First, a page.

Edited by Marta Sinclair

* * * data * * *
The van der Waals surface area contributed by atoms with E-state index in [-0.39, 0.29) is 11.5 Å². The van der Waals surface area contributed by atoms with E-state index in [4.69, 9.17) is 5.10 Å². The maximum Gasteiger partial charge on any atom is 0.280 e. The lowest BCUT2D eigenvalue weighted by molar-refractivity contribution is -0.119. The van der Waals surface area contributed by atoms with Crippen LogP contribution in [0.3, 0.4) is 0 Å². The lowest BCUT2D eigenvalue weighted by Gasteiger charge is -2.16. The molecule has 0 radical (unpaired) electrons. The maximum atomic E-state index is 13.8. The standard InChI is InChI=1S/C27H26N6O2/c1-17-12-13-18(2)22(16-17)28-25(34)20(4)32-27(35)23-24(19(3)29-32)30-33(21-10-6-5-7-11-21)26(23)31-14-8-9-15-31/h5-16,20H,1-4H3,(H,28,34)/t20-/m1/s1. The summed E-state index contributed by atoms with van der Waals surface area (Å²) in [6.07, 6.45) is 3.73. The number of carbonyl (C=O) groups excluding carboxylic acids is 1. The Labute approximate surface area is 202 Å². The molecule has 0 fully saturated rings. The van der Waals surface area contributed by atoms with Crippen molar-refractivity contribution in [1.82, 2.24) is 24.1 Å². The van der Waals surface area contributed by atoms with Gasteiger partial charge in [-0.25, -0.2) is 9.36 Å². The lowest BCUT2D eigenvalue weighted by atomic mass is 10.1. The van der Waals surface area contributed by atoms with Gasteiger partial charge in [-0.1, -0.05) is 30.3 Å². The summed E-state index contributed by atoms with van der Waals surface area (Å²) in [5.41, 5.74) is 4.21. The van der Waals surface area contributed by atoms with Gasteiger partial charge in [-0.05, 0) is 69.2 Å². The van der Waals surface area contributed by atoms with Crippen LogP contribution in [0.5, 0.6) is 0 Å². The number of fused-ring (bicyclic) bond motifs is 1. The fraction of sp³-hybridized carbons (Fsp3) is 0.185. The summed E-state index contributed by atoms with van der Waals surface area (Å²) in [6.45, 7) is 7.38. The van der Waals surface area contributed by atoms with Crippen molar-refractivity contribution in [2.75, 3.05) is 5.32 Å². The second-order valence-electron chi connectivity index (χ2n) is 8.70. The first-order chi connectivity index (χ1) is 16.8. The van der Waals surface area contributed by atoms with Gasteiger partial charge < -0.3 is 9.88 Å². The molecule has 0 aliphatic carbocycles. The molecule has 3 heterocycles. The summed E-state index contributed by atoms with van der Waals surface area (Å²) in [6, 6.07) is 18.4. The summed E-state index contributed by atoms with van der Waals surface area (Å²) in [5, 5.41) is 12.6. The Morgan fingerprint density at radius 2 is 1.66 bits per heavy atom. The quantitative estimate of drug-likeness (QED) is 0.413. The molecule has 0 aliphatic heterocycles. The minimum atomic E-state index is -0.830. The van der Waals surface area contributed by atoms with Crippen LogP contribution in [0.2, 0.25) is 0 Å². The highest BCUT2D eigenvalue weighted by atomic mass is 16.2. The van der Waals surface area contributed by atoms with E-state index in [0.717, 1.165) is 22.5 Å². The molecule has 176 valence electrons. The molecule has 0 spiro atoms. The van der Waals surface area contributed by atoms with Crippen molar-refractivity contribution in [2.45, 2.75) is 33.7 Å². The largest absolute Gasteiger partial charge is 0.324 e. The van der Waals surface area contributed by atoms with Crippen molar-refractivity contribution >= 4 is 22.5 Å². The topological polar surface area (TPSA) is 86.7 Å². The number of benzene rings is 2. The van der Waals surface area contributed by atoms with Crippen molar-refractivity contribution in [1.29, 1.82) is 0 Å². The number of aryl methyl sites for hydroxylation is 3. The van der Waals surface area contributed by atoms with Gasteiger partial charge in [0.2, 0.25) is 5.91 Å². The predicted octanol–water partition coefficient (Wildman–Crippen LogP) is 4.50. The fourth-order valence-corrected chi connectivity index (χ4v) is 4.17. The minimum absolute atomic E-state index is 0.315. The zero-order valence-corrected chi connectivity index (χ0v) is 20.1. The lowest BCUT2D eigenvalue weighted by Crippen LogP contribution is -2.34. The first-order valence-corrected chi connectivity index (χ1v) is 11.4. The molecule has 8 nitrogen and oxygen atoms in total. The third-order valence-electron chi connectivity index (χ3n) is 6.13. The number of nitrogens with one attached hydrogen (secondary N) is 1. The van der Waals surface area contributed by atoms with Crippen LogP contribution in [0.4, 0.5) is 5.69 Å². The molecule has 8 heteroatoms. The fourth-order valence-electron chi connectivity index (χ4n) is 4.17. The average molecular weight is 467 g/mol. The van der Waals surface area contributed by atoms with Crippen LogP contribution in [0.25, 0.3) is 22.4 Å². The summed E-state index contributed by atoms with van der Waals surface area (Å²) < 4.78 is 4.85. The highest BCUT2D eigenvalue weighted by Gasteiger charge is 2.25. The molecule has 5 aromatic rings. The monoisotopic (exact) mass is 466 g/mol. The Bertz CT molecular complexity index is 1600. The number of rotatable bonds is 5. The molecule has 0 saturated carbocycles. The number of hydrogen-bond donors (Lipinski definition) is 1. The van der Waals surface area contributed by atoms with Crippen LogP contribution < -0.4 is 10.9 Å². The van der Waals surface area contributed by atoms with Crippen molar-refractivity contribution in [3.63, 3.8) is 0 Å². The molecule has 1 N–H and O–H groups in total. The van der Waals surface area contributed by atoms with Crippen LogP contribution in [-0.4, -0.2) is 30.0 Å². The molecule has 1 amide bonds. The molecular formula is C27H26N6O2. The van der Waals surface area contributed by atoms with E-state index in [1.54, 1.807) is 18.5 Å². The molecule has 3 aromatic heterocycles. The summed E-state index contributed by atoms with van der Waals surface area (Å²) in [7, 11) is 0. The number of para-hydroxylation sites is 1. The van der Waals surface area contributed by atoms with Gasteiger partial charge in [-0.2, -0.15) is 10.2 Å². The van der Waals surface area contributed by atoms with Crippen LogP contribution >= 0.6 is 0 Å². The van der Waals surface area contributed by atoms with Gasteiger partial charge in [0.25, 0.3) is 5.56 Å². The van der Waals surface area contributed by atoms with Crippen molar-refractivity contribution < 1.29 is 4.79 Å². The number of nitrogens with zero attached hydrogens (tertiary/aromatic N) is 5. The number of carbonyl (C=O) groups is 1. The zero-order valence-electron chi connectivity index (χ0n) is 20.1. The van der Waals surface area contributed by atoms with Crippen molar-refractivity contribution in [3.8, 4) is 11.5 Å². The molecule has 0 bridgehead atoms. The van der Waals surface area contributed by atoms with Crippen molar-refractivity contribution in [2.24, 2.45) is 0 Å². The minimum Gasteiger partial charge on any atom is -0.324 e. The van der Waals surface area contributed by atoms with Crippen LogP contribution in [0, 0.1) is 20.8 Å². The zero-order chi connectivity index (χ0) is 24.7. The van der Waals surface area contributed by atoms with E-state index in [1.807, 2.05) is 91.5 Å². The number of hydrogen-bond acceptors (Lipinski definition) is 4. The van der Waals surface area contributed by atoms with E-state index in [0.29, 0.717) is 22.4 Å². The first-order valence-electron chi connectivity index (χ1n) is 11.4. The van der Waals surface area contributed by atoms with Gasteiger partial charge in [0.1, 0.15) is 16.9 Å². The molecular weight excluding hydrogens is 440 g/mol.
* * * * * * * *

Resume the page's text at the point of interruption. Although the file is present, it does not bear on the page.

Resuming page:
Not much room was left for intuition in the dominant paradigm for organizational behavior in Max Weber’s famous ‘iron cage’, the metaphor for the pursuit of isomorphic rationality and goal-oriented teleology in our understanding of organizations (Baehr, 2001; DiMaggio & Powell, 1983). Rather than exploring the processes for evoking intuition, researchers have predominantly been concerned with bounded rationality as the characteristic of strategic decision making (e.g., Simon, 1972). However, unease and criticism with the legacy of management theory and practice is mounting (e.g., Ghoshal, 2005; Ghoshal & Moran, 1996; Hamel & Breen, 2007; Suddaby et al., 2011; Walsh et al., 2006). An increasingly uncertain global business environment coupled with high-paced change call for the mastery of strategic intuition. Such a context leaves little room for detailed analyses and careful comparisons of alternatives, where thoroughness rather than timely insight rules. Furthermore, there may not be much empirical knowledge on which to base decisions if the environment presents the decision maker with a flow of previously unencountered and unusually risky situations (March et al., 1991). Intuition would then seem a natural accompaniment to organizational behaviour, and its evocation a key organizational capability. We would, therefore, occasionally need to escape Weber’s iron cage of rational and isomorphic decision making and rely on insights and understandings of a more intuitive, and personally appealing, kind. Consequently, the notion and study of intuition is gaining increasing emphasis (Dane & Pratt, 2007; Isaack, 1978; Simon, 1987; Sinclair, 2011).
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